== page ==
signaling (SIP or SDP) path. signaling (SIP or SDP) path.
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which parse and route SIP messages. The media path, on the other which parse and route SIP messages. The media path, on the other
hand, does not normally have computational elements involved, and hand, does not normally have computational elements involved, and
even when computational elements such as firewalls are involved, they even when computational elements such as firewalls are involved, they
cause very little additional delay. Thus, the media path can be cause very little additional delay. Thus, the media path can be
useful for exchanging several messages to establish SRTP keys. A useful for exchanging several messages to establish SRTP keys. A
disadvantage of keying over the media path is that interworking disadvantage of keying over the media path is that interworking
different key exchange requires the interworking function be in the different key exchange requires the interworking function be in the
media path, rather than just in the signaling path; in practice this media path, rather than just in the signaling path; in practice this
involvement is probably unavoidable anyway. involvement is probably unavoidable anyway.
A.1. Signaling Path Keying Techniques
A.1.1. MIKEY-NULL A.1.1. MIKEY-NULL
MIKEY-NULL [RFC3830] has the offerer indicate the SRTP keys for both MIKEY-NULL [RFC3830] has the offerer indicate the SRTP keys for both
directions. The key is sent unencrypted in SDP, which means the SDP directions. The key is sent unencrypted in SDP, which means the SDP
must be encrypted hop-by-hop (e.g., by using TLS (SIPS)) or end-to- must be encrypted hop-by-hop (e.g., by using TLS (SIPS)) or end-to-
end (e.g., by using S/MIME). end (e.g., by using S/MIME).
MIKEY-NULL requires one message from offerer to answerer (half a MIKEY-NULL requires one message from offerer to answerer (half a
round trip), and does not add additional media path messages. round trip), and does not add additional media path messages.
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This keying mechanism is identical to Appendix A.1.8, except that This keying mechanism is identical to Appendix A.1.8, except that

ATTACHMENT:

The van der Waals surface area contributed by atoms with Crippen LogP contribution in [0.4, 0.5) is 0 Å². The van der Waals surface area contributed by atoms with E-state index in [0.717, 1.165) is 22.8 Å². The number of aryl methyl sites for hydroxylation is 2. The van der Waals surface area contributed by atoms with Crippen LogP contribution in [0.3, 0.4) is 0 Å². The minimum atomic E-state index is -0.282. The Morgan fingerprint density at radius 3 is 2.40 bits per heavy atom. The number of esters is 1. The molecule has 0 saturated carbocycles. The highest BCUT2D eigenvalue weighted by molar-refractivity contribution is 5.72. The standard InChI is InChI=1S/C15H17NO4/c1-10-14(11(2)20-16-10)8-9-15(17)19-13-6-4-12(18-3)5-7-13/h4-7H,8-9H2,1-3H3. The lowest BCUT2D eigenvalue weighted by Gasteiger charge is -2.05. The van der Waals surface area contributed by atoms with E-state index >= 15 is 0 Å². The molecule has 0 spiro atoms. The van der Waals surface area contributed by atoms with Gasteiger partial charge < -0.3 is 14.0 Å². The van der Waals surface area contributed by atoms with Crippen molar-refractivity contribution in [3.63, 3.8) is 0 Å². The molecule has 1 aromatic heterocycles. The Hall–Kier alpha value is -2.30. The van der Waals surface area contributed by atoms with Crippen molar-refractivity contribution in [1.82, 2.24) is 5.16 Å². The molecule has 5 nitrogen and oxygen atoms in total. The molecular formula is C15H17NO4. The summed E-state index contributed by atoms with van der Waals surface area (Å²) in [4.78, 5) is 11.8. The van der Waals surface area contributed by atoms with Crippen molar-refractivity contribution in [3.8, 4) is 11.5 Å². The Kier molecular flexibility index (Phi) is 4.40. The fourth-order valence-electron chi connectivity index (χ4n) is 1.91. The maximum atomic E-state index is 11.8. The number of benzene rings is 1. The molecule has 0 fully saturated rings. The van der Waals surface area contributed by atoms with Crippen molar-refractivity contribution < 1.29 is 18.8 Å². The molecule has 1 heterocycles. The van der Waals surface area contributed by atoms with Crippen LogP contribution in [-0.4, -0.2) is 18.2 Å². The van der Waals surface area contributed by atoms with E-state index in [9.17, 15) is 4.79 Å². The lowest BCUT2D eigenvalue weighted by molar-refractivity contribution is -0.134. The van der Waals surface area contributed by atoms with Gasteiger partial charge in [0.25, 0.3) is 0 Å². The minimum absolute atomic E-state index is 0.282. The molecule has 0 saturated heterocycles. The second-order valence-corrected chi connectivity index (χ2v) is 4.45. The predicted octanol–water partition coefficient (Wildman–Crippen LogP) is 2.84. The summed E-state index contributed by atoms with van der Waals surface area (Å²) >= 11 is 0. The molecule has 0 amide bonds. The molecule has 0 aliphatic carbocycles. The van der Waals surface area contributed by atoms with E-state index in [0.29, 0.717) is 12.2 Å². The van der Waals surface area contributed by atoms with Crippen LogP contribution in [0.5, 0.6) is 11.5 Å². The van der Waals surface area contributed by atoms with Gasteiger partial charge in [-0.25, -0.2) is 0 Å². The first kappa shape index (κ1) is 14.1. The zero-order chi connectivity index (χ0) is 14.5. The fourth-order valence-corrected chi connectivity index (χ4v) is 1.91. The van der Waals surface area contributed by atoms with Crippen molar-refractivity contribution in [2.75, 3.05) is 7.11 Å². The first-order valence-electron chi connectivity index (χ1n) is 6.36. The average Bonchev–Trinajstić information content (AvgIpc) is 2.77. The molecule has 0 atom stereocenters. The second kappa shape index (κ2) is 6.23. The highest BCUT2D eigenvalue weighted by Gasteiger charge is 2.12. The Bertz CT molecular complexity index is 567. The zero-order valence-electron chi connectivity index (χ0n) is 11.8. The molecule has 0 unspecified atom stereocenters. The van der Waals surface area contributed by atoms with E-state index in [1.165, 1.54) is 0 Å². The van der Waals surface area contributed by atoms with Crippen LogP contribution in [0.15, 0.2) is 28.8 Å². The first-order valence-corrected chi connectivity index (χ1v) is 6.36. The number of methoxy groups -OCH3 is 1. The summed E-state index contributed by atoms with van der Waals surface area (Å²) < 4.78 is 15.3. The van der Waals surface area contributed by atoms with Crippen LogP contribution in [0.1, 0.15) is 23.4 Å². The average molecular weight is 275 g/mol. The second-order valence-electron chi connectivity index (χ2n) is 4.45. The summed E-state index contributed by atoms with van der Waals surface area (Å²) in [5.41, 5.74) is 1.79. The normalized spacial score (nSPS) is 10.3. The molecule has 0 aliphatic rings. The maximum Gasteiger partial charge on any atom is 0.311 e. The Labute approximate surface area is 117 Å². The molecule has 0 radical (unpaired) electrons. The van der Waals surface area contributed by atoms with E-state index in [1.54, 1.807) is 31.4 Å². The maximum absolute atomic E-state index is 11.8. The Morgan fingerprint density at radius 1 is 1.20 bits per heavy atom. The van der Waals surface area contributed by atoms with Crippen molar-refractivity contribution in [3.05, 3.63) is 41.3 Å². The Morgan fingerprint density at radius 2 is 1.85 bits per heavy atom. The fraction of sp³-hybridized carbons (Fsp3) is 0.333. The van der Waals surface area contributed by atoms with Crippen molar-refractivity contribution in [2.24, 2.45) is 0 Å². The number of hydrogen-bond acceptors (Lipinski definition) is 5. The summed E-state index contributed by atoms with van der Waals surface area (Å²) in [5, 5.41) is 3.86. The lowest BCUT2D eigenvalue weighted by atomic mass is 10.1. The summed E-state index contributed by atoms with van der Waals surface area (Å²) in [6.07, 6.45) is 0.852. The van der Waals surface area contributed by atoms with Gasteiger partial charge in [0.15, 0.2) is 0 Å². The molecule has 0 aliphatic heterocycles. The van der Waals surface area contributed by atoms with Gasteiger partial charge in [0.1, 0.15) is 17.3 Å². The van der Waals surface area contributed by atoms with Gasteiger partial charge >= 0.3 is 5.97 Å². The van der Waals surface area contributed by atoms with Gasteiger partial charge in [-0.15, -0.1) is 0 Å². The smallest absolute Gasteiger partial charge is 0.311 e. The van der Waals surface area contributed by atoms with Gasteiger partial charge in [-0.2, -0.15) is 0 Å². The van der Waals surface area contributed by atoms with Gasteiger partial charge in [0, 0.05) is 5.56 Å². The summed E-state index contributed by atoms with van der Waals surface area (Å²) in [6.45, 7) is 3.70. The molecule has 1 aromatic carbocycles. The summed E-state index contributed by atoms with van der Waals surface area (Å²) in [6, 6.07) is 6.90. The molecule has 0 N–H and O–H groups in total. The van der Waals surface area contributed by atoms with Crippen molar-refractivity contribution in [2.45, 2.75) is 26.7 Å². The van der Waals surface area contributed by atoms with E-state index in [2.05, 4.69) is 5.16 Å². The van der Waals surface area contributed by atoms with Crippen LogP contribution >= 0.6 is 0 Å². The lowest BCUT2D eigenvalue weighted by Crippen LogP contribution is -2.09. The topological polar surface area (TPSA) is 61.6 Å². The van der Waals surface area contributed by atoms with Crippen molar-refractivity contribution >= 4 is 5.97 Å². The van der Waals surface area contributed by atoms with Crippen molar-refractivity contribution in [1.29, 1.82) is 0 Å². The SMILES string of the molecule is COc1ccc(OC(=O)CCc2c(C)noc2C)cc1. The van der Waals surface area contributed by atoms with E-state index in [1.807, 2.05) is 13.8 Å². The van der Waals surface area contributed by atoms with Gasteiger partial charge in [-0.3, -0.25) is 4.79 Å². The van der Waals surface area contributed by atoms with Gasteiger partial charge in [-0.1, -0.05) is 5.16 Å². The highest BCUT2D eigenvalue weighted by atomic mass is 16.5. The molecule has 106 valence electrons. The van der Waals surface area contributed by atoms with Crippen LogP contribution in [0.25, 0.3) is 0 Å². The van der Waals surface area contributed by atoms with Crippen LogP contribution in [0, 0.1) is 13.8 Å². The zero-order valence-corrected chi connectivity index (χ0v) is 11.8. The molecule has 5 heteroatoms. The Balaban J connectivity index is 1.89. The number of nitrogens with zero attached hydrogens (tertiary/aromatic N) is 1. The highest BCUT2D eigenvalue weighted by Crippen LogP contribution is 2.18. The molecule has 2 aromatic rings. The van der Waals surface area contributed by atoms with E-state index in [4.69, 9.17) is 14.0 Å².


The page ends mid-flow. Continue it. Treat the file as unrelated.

rather than protecting the signaling with TLS, the entire SDP is rather than protecting the signaling with TLS, the entire SDP is
encrypted with S/MIME. encrypted with S/MIME.
A.1.10. SDP-DH (expired) A.1.10. SDP-DH (expired)
SDP Diffie-Hellman [I-D.baugher-mmusic-sdp-dh] exchanges Diffie- SDP Diffie-Hellman [I-D.baugher-mmusic-sdp-dh] exchanges Diffie-
Hellman messages in the signaling path to establish session keys. To Hellman messages in the signaling path to establish session keys. To
protect against active man-in-the-middle attacks, the Diffie-Hellman protect against active man-in-the-middle attacks, the Diffie-Hellman
exchange needs to be protected with S/MIME, SIPS, or SIP-Identity exchange needs to be protected with S/MIME, SIPS, or SIP Identity
[RFC4474] and [RFC4474]. [RFC4474] and SIP Conected Identity [RFC4916].
SDP-DH requires one message from offerer to answerer, and one message SDP-DH requires one message from offerer to answerer, and one message
from answerer to offerer (full round trip), and does not add from answerer to offerer (full round trip), and does not add
additional media path messages. additional media path messages.
A.1.11. MIKEYv2 in SDP (expired) A.1.11. MIKEYv2 in SDP (expired)
MIKEYv2 [I-D.dondeti-msec-rtpsec-mikeyv2] adds mode negotiation to MIKEYv2 [I-D.dondeti-msec-rtpsec-mikeyv2] adds mode negotiation to
MIKEYv1 and removes the time synchronization requirement. It MIKEYv1 and removes the time synchronization requirement. It
therefore now takes 2 round-trips to complete. In the first round therefore now takes 2 round-trips to complete. In the first round